Ever heard the expressions, “Well, they deserve that,” “Serves them right,” or “Who cares? Not me”?
Every day the media beats down on us with negative news, pulling down discipline, crushing people’s character, attacking on all fronts the true values of nations, and sowing seeds of discord!
The media erodes confidence and sense of purpose. Added to that is the carefully cultivated “me first” attitude of so many!
As Daily Mail (London) journalist Melanie Phillips wrote in her June 7, 2004, article, “If World War ii had been fought with our current lethal attitudes, we would surely have lost it.”
I travel to many poverty-stricken, corrupt, disease-riddled Third World countries, and I have to fight off just accepting that, Well, that’s the way it is. It is so easy to believe or even say, “That’s not my problem!” We can become “unshockable”—unstirred by the utter helplessness of so many—uncompassionate in fact!
As God’s people, we need to think, I can’t wait to deal with that problem and help those people in every way possible!
In this article, I would like to discuss with you a subject that is critical to our being able to deal with people and their problems now and in the future: compassion! It is defined as fellow-suffering, pity, sympathy; ready to pity.
Taking an overview of this world, one could readily ask: Has a compassionate and caring attitude become obsolete?
Remember Paul’s warning in 2 Timothy 3:1-3 to those living in the last days. Verse 3 says people would be “without natural affection.” We in God’s Church must ensure we are not ensnared by the lethal attitudes of this world toward our fellow man.
In Mark 1:41, Christ gave us the example; “And Jesus, moved with compassion, put forth his hand, and touched him, and saith unto him, I will; be thou clean.”
We must ask ourselves honestly before God, do we have compassion for the sufferings of others? How much compassion we have affects the fervency, the zeal, with which we yearn for Jesus Christ’s return. How much compassion we have affects the Work of God.
Here are five keys to compassion. In order to honestly express compassion, empathy and pity, we need to exercise these keys.
The first key is to listen. If we intend to be sympathetic and compassionate, we must listen!
The way to listen is to stop talking. We must be attentive, showing that we really do want to hear others’ problems. By listening, you are able to connect with others on more levels and develop stronger, deeper relationships because you are meeting a need. Everyone needs someone whom he or she feels really listens to them. When you become that important listener, you help that person. Give people the time they need to express themselves.
The second key is to show your desire to understand. Listen with the intent of understanding.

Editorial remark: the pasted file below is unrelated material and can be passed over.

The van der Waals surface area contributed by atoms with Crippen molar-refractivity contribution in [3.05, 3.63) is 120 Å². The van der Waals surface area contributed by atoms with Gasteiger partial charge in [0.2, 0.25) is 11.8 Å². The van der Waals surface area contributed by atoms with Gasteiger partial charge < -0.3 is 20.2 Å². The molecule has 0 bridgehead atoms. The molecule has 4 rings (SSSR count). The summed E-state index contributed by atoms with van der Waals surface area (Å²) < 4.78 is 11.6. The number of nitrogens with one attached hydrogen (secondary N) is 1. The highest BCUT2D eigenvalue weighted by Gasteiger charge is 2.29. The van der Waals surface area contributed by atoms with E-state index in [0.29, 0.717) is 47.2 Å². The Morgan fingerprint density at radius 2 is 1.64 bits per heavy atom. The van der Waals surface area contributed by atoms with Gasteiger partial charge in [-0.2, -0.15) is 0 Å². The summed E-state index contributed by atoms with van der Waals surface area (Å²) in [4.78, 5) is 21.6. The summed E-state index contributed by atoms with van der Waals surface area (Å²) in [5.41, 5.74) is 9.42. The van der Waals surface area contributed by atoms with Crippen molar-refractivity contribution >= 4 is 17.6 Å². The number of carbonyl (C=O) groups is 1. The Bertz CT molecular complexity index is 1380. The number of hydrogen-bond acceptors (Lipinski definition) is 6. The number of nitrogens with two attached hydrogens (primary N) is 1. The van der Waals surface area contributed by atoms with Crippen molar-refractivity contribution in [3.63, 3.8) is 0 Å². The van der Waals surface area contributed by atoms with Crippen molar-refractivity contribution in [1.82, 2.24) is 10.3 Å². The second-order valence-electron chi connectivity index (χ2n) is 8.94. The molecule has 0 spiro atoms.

If you strive to put yourself in the other person’s place; your ability to understand him or her will increase. Ask yourself, What would I be looking for when seeking help from someone else? Strive to help carry another’s burden (Galatians 6:2).
No one can fully understand the pain another person experiences, so the person who hurts feels alone. When we respond to a hurting person, we are communicating; I want to understand your particular experience. I want to help you carry the burden.
The person who cares is sincerely humble, not pretentious—willing to learn, reluctant to impinge on the other’s privacy, and in no way inclined to look down on others from a “holier than thou” perspective.
Take the time to read and study Romans 12. This chapter is brim full of practical instruction for caring, compassionate people of God.
The third key is love. Compassionate, sensitive, giving love is of prime importance if effective compassion is to be generated. Such love is patient and kind. This love originates with God (Galatians 5:22-23).
The compassionate person is a patient person who stays with the one in need. Nineteenth-century author Henry Drummond wisely observed, “You will find as you look back upon your life that the moments when you have really lived are the moments when you have done things in the spirit of love.”
Nobody can be told too often that he or she is loved. When you nurture people and add value to them without expecting anything in return, they feel significant. They realize they are valued and that they matter to others.
Key four is openness and trust. Compassionate people should seek to develop a genuine concern about others and should learn to honestly and openly show it.
Think about people who have really helped you. It is likely that such persons accepted you, believed in you, and had confidence in your ability to grow and to mature even when you may have had no confidence in yourself.
Belonging is one of the most basic human needs. Ralph Waldo Emerson said, “Every man is a hero and an oracle to somebody, and to that person whatever he says has an enhanced value.”
Key five is hope. You can’t have true compassion for someone without giving them hope. Hope brings comfort, mobilizes our energy; it enables us to keep on going even in the midst of difficulties.
Each time you cast a vision for others and paint a picture of their future success, you build them up, motivate them, and give them reason to keep going. The compassionate person must exude hope!
More than any other person who has ever lived, Christ showed compassion (Luke 7:13; Matthew 4:23-24). Christ is to live in us (Philippians 2:5).
We all need to hearken to Peter’s words in 1 Peter 3:8: “Finally, be ye all of one mind, having compassion one of another, love as brethren, be pitiful, be courteous.”
Brethren, think on these things.